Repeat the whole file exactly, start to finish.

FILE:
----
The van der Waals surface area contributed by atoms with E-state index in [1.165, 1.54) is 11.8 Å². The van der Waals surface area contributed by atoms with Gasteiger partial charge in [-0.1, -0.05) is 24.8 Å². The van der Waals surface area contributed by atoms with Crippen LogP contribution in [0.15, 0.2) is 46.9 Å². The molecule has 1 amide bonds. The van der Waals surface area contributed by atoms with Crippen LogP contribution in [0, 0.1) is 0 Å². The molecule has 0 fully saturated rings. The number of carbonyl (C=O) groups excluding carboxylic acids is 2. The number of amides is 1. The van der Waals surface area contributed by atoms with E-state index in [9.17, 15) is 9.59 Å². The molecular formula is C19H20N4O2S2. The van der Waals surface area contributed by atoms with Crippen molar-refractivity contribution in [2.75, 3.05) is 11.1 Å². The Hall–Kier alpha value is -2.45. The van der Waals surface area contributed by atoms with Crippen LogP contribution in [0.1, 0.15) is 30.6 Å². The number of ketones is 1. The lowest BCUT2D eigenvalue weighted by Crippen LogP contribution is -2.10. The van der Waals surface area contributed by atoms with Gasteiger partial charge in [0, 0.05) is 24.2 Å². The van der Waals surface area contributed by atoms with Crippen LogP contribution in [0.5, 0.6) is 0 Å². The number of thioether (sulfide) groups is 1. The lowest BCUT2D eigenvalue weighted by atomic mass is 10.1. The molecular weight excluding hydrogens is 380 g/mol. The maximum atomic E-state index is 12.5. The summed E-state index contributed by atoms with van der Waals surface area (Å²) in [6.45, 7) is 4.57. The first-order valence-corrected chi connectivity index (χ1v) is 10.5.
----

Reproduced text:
The van der Waals surface area contributed by atoms with E-state index in [1.165, 1.54) is 11.8 Å². The van der Waals surface area contributed by atoms with Gasteiger partial charge in [-0.1, -0.05) is 24.8 Å². The van der Waals surface area contributed by atoms with Crippen LogP contribution in [0.15, 0.2) is 46.9 Å². The molecule has 1 amide bonds. The van der Waals surface area contributed by atoms with Crippen LogP contribution in [0, 0.1) is 0 Å². The molecule has 0 fully saturated rings. The number of carbonyl (C=O) groups excluding carboxylic acids is 2. The number of amides is 1. The van der Waals surface area contributed by atoms with E-state index in [9.17, 15) is 9.59 Å². The molecular formula is C19H20N4O2S2. The van der Waals surface area contributed by atoms with Crippen molar-refractivity contribution in [2.75, 3.05) is 11.1 Å². The Hall–Kier alpha value is -2.45. The van der Waals surface area contributed by atoms with Crippen LogP contribution in [0.1, 0.15) is 30.6 Å². The number of ketones is 1. The lowest BCUT2D eigenvalue weighted by Crippen LogP contribution is -2.10. The van der Waals surface area contributed by atoms with Gasteiger partial charge in [0, 0.05) is 24.2 Å². The van der Waals surface area contributed by atoms with Crippen LogP contribution in [0.5, 0.6) is 0 Å². The number of thioether (sulfide) groups is 1. The lowest BCUT2D eigenvalue weighted by atomic mass is 10.1. The molecular weight excluding hydrogens is 380 g/mol. The maximum atomic E-state index is 12.5. The summed E-state index contributed by atoms with van der Waals surface area (Å²) in [6.45, 7) is 4.57. The first-order valence-corrected chi connectivity index (χ1v) is 10.5.